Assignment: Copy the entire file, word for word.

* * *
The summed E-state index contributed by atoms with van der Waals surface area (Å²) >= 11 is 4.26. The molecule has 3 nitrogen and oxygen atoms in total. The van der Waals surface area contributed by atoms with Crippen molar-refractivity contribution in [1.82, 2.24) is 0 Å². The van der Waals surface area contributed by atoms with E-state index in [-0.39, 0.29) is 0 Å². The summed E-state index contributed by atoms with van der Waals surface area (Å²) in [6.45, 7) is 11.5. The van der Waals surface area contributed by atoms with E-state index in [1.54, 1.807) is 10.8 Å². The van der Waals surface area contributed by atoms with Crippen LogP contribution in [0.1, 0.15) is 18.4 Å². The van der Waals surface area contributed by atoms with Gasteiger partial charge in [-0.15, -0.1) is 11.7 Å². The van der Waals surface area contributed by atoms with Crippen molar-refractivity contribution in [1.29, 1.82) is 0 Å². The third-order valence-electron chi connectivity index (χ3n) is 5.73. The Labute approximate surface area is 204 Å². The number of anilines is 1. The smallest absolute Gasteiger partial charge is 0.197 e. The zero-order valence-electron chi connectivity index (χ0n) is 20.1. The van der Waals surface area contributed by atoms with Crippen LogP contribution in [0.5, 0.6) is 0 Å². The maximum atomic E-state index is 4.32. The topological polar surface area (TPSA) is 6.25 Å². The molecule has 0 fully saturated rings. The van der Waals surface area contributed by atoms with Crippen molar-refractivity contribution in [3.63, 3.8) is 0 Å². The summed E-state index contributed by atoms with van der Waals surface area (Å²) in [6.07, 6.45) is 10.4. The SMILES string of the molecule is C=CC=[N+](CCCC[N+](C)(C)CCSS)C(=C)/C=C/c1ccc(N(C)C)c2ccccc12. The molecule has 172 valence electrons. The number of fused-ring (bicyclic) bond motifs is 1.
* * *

The summed E-state index contributed by atoms with van der Waals surface area (Å²) >= 11 is 4.26. The molecule has 3 nitrogen and oxygen atoms in total. The van der Waals surface area contributed by atoms with Crippen molar-refractivity contribution in [1.82, 2.24) is 0 Å². The van der Waals surface area contributed by atoms with E-state index in [-0.39, 0.29) is 0 Å². The summed E-state index contributed by atoms with van der Waals surface area (Å²) in [6.45, 7) is 11.5. The van der Waals surface area contributed by atoms with E-state index in [1.54, 1.807) is 10.8 Å². The van der Waals surface area contributed by atoms with Crippen LogP contribution in [0.1, 0.15) is 18.4 Å². The van der Waals surface area contributed by atoms with Gasteiger partial charge in [-0.15, -0.1) is 11.7 Å². The van der Waals surface area contributed by atoms with Crippen molar-refractivity contribution in [1.29, 1.82) is 0 Å². The third-order valence-electron chi connectivity index (χ3n) is 5.73. The Labute approximate surface area is 204 Å². The number of anilines is 1. The smallest absolute Gasteiger partial charge is 0.197 e. The zero-order valence-electron chi connectivity index (χ0n) is 20.1. The van der Waals surface area contributed by atoms with Crippen LogP contribution in [0.5, 0.6) is 0 Å². The maximum atomic E-state index is 4.32. The topological polar surface area (TPSA) is 6.25 Å². The molecule has 0 fully saturated rings. The van der Waals surface area contributed by atoms with Crippen molar-refractivity contribution in [3.63, 3.8) is 0 Å². The summed E-state index contributed by atoms with van der Waals surface area (Å²) in [6.07, 6.45) is 10.4. The SMILES string of the molecule is C=CC=[N+](CCCC[N+](C)(C)CCSS)C(=C)/C=C/c1ccc(N(C)C)c2ccccc12. The molecule has 172 valence electrons. The number of fused-ring (bicyclic) bond motifs is 1.